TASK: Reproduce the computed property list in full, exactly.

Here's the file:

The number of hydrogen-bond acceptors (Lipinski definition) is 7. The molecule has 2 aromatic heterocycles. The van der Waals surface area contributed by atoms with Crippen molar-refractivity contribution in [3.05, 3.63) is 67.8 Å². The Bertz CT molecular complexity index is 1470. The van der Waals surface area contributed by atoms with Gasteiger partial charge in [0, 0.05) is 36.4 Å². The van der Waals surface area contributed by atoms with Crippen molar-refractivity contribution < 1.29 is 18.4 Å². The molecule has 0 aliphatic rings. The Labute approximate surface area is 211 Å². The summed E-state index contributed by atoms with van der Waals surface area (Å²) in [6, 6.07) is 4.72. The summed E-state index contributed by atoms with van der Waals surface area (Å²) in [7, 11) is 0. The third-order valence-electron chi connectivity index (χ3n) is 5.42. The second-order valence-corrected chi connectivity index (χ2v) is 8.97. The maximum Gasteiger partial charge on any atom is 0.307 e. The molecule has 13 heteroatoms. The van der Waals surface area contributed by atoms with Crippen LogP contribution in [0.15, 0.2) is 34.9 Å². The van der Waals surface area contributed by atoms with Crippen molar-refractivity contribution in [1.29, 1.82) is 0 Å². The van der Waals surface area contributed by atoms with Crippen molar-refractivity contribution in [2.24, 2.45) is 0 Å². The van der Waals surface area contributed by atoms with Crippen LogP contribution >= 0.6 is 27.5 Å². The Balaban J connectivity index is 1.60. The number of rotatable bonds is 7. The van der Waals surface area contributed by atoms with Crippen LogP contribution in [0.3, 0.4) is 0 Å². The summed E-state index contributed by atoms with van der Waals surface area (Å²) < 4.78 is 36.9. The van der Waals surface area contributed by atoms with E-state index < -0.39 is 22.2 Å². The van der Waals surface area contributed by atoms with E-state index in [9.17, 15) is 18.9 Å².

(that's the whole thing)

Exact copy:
The number of hydrogen-bond acceptors (Lipinski definition) is 7. The molecule has 2 aromatic heterocycles. The van der Waals surface area contributed by atoms with Crippen molar-refractivity contribution in [3.05, 3.63) is 67.8 Å². The Bertz CT molecular complexity index is 1470. The van der Waals surface area contributed by atoms with Gasteiger partial charge in [0, 0.05) is 36.4 Å². The van der Waals surface area contributed by atoms with Crippen molar-refractivity contribution < 1.29 is 18.4 Å². The molecule has 0 aliphatic rings. The Labute approximate surface area is 211 Å². The summed E-state index contributed by atoms with van der Waals surface area (Å²) in [6, 6.07) is 4.72. The summed E-state index contributed by atoms with van der Waals surface area (Å²) in [7, 11) is 0. The third-order valence-electron chi connectivity index (χ3n) is 5.42. The second-order valence-corrected chi connectivity index (χ2v) is 8.97. The maximum Gasteiger partial charge on any atom is 0.307 e. The molecule has 13 heteroatoms. The van der Waals surface area contributed by atoms with Crippen LogP contribution in [0.15, 0.2) is 34.9 Å². The van der Waals surface area contributed by atoms with Crippen molar-refractivity contribution in [1.29, 1.82) is 0 Å². The van der Waals surface area contributed by atoms with Crippen molar-refractivity contribution in [2.24, 2.45) is 0 Å². The van der Waals surface area contributed by atoms with Crippen LogP contribution >= 0.6 is 27.5 Å². The Balaban J connectivity index is 1.60. The number of rotatable bonds is 7. The van der Waals surface area contributed by atoms with Crippen LogP contribution in [0.3, 0.4) is 0 Å². The summed E-state index contributed by atoms with van der Waals surface area (Å²) < 4.78 is 36.9. The van der Waals surface area contributed by atoms with E-state index < -0.39 is 22.2 Å². The van der Waals surface area contributed by atoms with E-state index in [9.17, 15) is 18.9 Å².